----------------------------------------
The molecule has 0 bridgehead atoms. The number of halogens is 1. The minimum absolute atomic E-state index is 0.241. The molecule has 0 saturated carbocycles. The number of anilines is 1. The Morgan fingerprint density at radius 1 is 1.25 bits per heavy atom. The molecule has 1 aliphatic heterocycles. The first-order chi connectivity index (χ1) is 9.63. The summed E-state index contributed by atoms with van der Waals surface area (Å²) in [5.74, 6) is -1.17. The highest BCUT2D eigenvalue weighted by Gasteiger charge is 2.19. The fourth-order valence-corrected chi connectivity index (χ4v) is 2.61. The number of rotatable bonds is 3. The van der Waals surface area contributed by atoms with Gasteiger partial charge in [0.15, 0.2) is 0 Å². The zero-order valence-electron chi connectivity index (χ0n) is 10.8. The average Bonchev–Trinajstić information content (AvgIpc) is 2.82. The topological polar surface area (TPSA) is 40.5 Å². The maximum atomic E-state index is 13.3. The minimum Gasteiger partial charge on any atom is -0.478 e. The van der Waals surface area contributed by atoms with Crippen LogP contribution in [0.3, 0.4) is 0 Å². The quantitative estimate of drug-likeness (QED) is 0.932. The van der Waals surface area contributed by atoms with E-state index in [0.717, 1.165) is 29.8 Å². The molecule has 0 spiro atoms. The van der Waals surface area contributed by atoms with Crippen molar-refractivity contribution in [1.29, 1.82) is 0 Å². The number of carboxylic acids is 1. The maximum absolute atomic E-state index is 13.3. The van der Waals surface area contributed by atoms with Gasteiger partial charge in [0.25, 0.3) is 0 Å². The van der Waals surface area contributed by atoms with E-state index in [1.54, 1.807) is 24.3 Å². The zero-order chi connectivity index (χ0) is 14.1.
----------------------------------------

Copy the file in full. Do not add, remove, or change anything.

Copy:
The molecule has 0 bridgehead atoms. The number of halogens is 1. The minimum absolute atomic E-state index is 0.241. The molecule has 0 saturated carbocycles. The number of anilines is 1. The Morgan fingerprint density at radius 1 is 1.25 bits per heavy atom. The molecule has 1 aliphatic heterocycles. The first-order chi connectivity index (χ1) is 9.63. The summed E-state index contributed by atoms with van der Waals surface area (Å²) in [5.74, 6) is -1.17. The highest BCUT2D eigenvalue weighted by Gasteiger charge is 2.19. The fourth-order valence-corrected chi connectivity index (χ4v) is 2.61. The number of rotatable bonds is 3. The van der Waals surface area contributed by atoms with Gasteiger partial charge in [0.15, 0.2) is 0 Å². The zero-order valence-electron chi connectivity index (χ0n) is 10.8. The average Bonchev–Trinajstić information content (AvgIpc) is 2.82. The topological polar surface area (TPSA) is 40.5 Å². The maximum atomic E-state index is 13.3. The minimum Gasteiger partial charge on any atom is -0.478 e. The van der Waals surface area contributed by atoms with Crippen LogP contribution in [0.3, 0.4) is 0 Å². The quantitative estimate of drug-likeness (QED) is 0.932. The van der Waals surface area contributed by atoms with E-state index in [0.717, 1.165) is 29.8 Å². The molecule has 0 spiro atoms. The van der Waals surface area contributed by atoms with Crippen molar-refractivity contribution in [1.29, 1.82) is 0 Å². The number of carboxylic acids is 1. The maximum absolute atomic E-state index is 13.3. The van der Waals surface area contributed by atoms with Gasteiger partial charge in [0.25, 0.3) is 0 Å². The van der Waals surface area contributed by atoms with E-state index in [1.54, 1.807) is 24.3 Å². The zero-order chi connectivity index (χ0) is 14.1.